It was the most infamous murder case in the history of Henley. On 6 April 1752 Mary Blandy was hanged outside Oxford Castle for murdering her father Francis Blandy, a lawyer and Henley’s town clerk.
Now, 270 years on, an audience at the Kenton theatre will have the chance to re-hear the evidence and act as the jury to decide if Mary had suffered a miscarriage of justice after they watch the play Mary: A Retrial on Tuesday 5 April at 7.30pm.
Mary was due to be married to Marine Captain William Cranstoun until her father discovered that he was a cad, a scoundrel and, most damaging of all, already married.
Francis kicked him out of the family home in Hart Street and he returned to his native Scotland from where he and Mary continued to correspond. Eventually Cranstoun sent Mary some powder which he claimed was a potion which would have the effect of getting Francis to like him again and so consent to the marriage – and acquire a £10,000 dowry.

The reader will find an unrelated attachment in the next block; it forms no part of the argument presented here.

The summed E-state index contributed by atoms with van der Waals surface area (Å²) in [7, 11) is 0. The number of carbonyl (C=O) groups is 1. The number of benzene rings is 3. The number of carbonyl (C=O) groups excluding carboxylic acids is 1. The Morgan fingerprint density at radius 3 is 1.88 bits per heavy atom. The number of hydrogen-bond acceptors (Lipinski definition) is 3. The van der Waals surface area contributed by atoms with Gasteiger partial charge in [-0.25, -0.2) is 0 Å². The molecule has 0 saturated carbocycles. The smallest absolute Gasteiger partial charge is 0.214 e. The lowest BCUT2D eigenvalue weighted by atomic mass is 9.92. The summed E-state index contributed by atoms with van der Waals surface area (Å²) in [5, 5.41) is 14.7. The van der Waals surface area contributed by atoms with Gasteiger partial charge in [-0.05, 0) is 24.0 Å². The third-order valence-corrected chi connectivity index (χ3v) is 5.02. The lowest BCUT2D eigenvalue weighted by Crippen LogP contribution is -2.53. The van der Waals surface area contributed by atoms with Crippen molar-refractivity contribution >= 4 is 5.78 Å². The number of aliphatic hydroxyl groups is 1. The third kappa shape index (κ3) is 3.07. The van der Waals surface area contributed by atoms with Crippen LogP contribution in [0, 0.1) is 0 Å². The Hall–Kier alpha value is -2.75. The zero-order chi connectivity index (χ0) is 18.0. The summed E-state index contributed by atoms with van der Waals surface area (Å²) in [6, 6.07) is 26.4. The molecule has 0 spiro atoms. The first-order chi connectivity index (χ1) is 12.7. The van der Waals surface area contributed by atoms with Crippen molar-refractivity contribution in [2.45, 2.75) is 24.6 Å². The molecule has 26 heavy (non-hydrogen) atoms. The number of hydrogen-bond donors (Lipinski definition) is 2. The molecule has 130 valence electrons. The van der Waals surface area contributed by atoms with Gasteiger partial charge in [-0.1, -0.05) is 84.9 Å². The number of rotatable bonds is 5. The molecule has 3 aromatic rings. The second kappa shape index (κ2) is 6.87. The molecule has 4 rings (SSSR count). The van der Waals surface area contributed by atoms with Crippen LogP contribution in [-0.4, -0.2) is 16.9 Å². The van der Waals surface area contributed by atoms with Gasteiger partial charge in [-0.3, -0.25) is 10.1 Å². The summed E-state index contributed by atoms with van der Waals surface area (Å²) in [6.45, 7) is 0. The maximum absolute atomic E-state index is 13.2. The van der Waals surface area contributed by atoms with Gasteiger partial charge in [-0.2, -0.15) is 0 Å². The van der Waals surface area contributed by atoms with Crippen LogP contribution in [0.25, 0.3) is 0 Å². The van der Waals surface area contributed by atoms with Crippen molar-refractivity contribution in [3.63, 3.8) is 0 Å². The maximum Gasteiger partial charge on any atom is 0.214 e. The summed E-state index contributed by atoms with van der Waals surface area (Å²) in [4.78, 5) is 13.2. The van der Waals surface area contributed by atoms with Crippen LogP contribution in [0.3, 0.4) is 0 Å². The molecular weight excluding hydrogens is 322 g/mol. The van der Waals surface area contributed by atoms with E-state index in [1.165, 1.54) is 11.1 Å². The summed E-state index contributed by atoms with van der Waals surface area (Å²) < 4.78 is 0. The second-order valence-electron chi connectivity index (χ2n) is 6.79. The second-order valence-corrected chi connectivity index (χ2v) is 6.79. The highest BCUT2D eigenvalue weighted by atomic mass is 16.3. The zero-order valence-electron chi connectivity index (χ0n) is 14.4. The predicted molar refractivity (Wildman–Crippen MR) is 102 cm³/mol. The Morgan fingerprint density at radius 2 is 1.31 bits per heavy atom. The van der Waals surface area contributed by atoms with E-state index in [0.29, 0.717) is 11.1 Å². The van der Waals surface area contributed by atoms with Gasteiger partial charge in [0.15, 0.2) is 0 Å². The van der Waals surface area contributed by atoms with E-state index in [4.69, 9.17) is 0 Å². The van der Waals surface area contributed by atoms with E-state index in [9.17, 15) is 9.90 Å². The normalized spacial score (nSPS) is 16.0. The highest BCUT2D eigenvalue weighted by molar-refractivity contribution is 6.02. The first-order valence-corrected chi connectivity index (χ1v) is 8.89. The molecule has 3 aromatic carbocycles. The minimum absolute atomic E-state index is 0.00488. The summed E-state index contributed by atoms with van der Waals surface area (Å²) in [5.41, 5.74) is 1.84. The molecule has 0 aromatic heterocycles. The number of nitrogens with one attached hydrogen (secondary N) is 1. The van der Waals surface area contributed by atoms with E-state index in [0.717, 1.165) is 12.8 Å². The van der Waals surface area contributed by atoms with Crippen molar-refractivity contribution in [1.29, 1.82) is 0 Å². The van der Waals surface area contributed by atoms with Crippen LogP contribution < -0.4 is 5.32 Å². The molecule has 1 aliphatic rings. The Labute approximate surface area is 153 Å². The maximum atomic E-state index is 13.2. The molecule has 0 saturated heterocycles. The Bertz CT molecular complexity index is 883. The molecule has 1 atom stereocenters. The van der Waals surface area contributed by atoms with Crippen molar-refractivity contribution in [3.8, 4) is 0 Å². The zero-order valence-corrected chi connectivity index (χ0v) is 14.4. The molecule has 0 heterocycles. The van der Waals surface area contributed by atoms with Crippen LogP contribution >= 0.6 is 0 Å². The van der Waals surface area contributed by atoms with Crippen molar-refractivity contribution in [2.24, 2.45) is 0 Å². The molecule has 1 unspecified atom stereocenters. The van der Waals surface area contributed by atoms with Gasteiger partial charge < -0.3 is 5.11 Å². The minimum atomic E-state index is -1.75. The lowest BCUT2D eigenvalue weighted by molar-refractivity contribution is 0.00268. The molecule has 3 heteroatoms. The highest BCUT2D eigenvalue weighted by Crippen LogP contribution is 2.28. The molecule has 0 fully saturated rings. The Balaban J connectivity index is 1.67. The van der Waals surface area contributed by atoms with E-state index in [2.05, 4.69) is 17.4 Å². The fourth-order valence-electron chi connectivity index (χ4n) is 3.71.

However the powder was arsenic. Mary fed her father a number of doses before he died a long and painful death. Mary was charged with her father’s murder and was sent to the scaffold while Cranstoun fled to Europe and freedom.
The production was the idea of the Chair of the Trustees of the Kenton, Julie Huntington and musician, playwright, former journalist and Amdram fan Mike Rowbottom and retired journalist Richard Reed.
Tickets cost £12 and all profits will go to The Chiltern Centre for young people with disabilities, off Greys Road in Henley.
The production is sponsored by solicitors Blandy & Blandy and Magoos bar and restaurant.
To book go to https://kentontheatre.co.uk/event/mary-blandy-a-retrial/